Archive by Author | mwdenslow

WeDigBio event: The University of Arkansas Herbarium: 146 years of botanical exploration and discovery

The University of Arkansas Herbarium (UARK) is the largest and oldest collection in the state of Arkansas, with specimens dating back to 1851. Join UARK collections manager Jennifer Ogle as she features some of the important plant specimens housed at the herbarium and the people who collected them during its nearly 150-year history.

Specimens collected by herbarium founder, F.L. Harvey, from the 19th century.

The University of Arkansas Herbarium: 146 years of botanical exploration and discovery. Presented by Jennifer Ogle, University of Arkansas Herbarium (UARK) Collections Manager.

Apr 8, 2022 10:00 AM Central Time (US and Canada)

Register in advance for this meeting:
https://ufl.zoom.us/meeting/register/tJckd-6hpjkpE9DpQ7kspTuRTleLMkPW9zxF After registering, you will receive a confirmation email containing information about joining the meeting.

Help us uncover the life’s work of Lena Artz, a hidden figure of mid-20th century Virginian botany

The goal of this project is to liberate the scientific data associated with specimens collected by Lena Artz, a hidden figure of mid-20th century Virginian botany. Lena’s biography as a pioneering woman in science can be read here: https://en.wikipedia.org/wiki/Lena_Clemmons_Artz

1935 George Washington University graduation picture of Lena Artz

Lena Artz dedicated her life to documenting the flora of Virginia’s Massanutten Mountains and was active in the Virginia Academy of Sciences’ early efforts in developing a flora of Virginia. While her 1935 Masters’ thesis research focused on the floristics and biogeography of shale barrens in the Massanutttens, her life’s work broadly and deeply documented the flora of the state and adjacent West Virginia. Her high-quality specimens bring to light the unique biodiversity of the Central Appalachians, including its range of endemic, near-endemic and highly disjunct plant species. The first expedition of this project focuses on specimens that Lena deposited in the Massey Herbarium (VPI) of Virginia Tech.

Please check out the Southeastern U.S. Biodiversity Project on Notes from Nature now and look for Plants of Virginia: The Botanical Legacy of Lena Artz, part 1.

— Andrea Weeks, Director of the Ted R. Bradley Herbarium at George Mason University

Save the date for Spring WeDigBio : 7-10 April

Save the date: Spring 2022 WeDigBio is only a month away! The event will take place on 7-10 April 2022. People from all over the world join together to digitize specimen data and to celebrate biodiversity collections. We hope you join us!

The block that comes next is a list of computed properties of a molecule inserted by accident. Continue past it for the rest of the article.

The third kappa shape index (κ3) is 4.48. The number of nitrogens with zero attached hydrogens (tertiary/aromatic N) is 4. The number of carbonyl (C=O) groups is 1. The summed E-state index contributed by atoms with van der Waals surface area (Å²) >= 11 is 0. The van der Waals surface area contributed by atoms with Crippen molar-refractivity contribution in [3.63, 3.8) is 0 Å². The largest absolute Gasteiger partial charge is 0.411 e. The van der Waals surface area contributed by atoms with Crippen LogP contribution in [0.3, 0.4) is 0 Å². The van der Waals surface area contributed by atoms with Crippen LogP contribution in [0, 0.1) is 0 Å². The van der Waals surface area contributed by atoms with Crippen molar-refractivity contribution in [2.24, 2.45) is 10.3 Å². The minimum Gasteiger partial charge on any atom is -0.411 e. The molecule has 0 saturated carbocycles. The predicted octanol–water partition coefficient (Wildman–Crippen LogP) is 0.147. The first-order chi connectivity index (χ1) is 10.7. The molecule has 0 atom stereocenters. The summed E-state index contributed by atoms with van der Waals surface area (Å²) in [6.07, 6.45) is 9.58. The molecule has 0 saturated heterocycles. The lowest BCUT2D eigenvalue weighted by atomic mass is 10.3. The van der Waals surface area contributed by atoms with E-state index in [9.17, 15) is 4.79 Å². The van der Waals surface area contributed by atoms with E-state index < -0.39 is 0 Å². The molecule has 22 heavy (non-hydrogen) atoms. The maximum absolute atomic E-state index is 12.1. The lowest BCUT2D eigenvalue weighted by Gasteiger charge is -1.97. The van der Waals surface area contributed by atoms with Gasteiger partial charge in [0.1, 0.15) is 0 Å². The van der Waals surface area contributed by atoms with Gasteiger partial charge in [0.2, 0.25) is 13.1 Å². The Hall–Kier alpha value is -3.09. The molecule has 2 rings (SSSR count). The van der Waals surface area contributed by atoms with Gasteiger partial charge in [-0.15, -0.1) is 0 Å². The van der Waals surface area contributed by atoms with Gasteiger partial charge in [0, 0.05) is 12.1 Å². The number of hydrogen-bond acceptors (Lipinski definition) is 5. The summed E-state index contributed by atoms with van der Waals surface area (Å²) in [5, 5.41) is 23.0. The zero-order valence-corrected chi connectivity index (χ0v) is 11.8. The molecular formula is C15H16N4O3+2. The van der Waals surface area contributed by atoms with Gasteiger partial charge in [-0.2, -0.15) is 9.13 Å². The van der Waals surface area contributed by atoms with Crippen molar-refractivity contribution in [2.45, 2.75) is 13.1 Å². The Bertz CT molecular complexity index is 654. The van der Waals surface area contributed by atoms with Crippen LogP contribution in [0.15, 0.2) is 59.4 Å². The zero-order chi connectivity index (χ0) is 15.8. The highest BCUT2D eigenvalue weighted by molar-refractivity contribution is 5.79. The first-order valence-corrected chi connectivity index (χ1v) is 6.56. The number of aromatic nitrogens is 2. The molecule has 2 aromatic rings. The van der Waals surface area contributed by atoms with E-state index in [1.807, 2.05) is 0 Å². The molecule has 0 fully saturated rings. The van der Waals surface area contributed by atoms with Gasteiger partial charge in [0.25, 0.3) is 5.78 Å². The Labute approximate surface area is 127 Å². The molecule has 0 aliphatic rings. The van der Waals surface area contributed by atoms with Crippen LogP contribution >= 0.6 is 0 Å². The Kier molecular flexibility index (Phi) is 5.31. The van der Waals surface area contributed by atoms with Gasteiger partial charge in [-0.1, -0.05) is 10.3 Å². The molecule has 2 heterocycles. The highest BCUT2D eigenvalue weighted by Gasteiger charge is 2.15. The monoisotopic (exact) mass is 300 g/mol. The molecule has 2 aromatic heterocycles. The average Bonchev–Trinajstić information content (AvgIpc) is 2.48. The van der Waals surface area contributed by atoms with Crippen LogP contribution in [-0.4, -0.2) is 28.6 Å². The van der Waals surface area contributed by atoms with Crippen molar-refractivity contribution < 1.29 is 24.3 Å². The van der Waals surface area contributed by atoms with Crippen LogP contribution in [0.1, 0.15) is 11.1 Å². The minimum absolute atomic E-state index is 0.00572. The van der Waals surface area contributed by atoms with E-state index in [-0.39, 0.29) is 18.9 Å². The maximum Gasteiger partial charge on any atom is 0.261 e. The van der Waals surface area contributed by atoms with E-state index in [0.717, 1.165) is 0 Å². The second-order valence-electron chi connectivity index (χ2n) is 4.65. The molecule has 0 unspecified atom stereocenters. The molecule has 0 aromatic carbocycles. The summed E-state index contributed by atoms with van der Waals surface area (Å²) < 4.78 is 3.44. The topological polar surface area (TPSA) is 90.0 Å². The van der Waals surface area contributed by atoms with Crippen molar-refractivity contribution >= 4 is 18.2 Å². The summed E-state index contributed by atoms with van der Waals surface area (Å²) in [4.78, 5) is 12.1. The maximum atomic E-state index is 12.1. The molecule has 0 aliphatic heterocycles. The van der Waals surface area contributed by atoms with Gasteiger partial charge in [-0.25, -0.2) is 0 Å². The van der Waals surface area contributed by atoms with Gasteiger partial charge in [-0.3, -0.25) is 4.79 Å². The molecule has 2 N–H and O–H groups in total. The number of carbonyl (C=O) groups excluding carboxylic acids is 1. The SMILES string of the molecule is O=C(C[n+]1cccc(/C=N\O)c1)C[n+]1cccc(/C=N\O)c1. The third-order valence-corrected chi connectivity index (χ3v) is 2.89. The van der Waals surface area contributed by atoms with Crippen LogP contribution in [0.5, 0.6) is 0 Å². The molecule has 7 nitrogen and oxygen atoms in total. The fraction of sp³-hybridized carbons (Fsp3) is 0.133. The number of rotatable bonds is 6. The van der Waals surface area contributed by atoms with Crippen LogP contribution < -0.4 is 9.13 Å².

This is a fun and festive weekend at NfN. We’ll have “classifying blitz” here online at Notes from Nature, where we’ll classify as many Subjects as we can during the event. There will be new expeditions, and some of our data providers will host events such as online talks, tours, and discussions (and possibly some in-person events), so you’ll have opportunities to meet them and learn about their work.

Please invite your family, friends, and colleagues to participate too: as you already do, they can support support biodiversity research by digitizing natural history collections data.

— The Notes from Nature Team

Digitizing Bird Bones

The Science Museum of Minnesota’s Biology Department is an accredited natural history collection of ~170,000 specimens. Highlights include the largest collection of mammals in the state, dense sampling of the flora and fauna of targeted locations within Minnesota, and specimens collected during expeditions throughout the Upper Midwest and to the Arctic, Antarctic, and Mexico. Our mission is to support and advance biological research and education, especially in the areas of evolution and climate change, by maintaining and growing a collection of regional strength and global importance. 
Right now, the biggest barrier to the access of our specimens by researchers, educators, and other members of the public is the lack of a digital database of our holdings, so we are excited to launch our first Notes from Nature expedition. This first expedition will digitize the records for our osteological specimens of birds, which are used for identification by scientists who work in and visit the Science Museum of Minnesota’s Paleontology and Anthropology Departments as well as the Biology Department. 


The tags being digitized in this expedition were photographed by Kari Myhran, a Macalester College student who received a Macalester Summer Internship Grant to work at the Science Museum of Minnesota. This work would be impossible without her and your contributions, which we deeply appreciate. We hope you enjoy learning about the birds in our osteology collection!

To check it out go to Notes from Nature

Select the ‘Labs’ Project from the ‘Active Projects’ list then look for ‘Digitizing Bird Bones’ on the middle of the page.